Using concept maps to assess student learning of biochemistry
Camilla Misa (Student) and Bryan White, Ph.D. (Science and Technology Program)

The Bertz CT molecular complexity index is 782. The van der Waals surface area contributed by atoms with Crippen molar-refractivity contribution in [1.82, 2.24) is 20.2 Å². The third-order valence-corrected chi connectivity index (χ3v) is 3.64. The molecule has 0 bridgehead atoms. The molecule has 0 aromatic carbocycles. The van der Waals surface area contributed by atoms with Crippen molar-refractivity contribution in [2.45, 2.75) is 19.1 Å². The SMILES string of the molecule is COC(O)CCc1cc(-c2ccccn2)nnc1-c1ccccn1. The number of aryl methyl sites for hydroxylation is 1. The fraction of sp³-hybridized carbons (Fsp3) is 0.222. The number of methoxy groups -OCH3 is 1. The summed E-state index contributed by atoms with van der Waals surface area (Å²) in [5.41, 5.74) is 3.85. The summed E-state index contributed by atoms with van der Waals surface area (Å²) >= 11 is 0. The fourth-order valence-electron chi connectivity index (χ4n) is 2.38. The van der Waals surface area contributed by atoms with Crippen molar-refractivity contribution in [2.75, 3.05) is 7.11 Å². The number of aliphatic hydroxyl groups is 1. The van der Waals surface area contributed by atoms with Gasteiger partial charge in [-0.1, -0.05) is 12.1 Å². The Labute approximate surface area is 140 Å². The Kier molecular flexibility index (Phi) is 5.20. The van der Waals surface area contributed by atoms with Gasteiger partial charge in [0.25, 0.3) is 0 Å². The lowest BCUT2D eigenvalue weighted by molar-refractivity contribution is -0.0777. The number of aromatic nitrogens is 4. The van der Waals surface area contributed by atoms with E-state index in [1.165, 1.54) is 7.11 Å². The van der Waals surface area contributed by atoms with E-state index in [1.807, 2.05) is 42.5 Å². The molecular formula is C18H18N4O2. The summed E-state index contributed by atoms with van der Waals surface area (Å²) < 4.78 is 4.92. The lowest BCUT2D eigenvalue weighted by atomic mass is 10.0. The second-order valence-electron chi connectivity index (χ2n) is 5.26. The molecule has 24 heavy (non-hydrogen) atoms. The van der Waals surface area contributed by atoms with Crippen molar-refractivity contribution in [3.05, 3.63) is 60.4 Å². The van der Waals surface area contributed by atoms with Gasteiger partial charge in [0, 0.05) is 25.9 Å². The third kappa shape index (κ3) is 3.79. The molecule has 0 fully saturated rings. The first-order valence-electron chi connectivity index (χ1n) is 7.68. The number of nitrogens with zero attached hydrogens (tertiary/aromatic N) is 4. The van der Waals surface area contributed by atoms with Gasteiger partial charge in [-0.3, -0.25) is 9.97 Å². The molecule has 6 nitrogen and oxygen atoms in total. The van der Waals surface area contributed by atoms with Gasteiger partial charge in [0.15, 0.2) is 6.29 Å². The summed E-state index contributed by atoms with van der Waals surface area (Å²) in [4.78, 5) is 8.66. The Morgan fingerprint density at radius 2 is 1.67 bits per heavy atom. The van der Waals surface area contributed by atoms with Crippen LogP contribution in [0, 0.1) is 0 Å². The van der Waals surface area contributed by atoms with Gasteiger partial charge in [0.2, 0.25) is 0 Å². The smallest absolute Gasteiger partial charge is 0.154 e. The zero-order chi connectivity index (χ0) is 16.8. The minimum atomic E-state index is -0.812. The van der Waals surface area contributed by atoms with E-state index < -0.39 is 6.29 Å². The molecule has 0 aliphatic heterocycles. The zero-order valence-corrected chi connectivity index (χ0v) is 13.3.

Biochemistry knowledge is often assessed via performance on exams and problem sets. These tools can measure the abilities of students to answer a range of questions and is a rigorous form of assessment; however, these tests may not adequately illustrate the connections students are making between biochemistry concepts and between what they are learning in the classroom and their lives outside the classroom. Perhaps emphasizing these connections in parallel with traditional biochemistry assessments can help encourage long term learning. Eighteen students took biochemistry in its inaugural year at the University of Washington Bothell. Students worked in pairs and created concept maps on “What is biochemistry?” on the first and last days of the class. We will analyze the changes in concept maps between the start of the quarter and the end of the quarter and see how the differences map to the curriculum of the course. In addition we will look for examples of connections and understanding that might not be uncovered in traditional exams. We hope that this exercise might be useful for both the instructor and the student to recognize learning gains achieved during the quarter.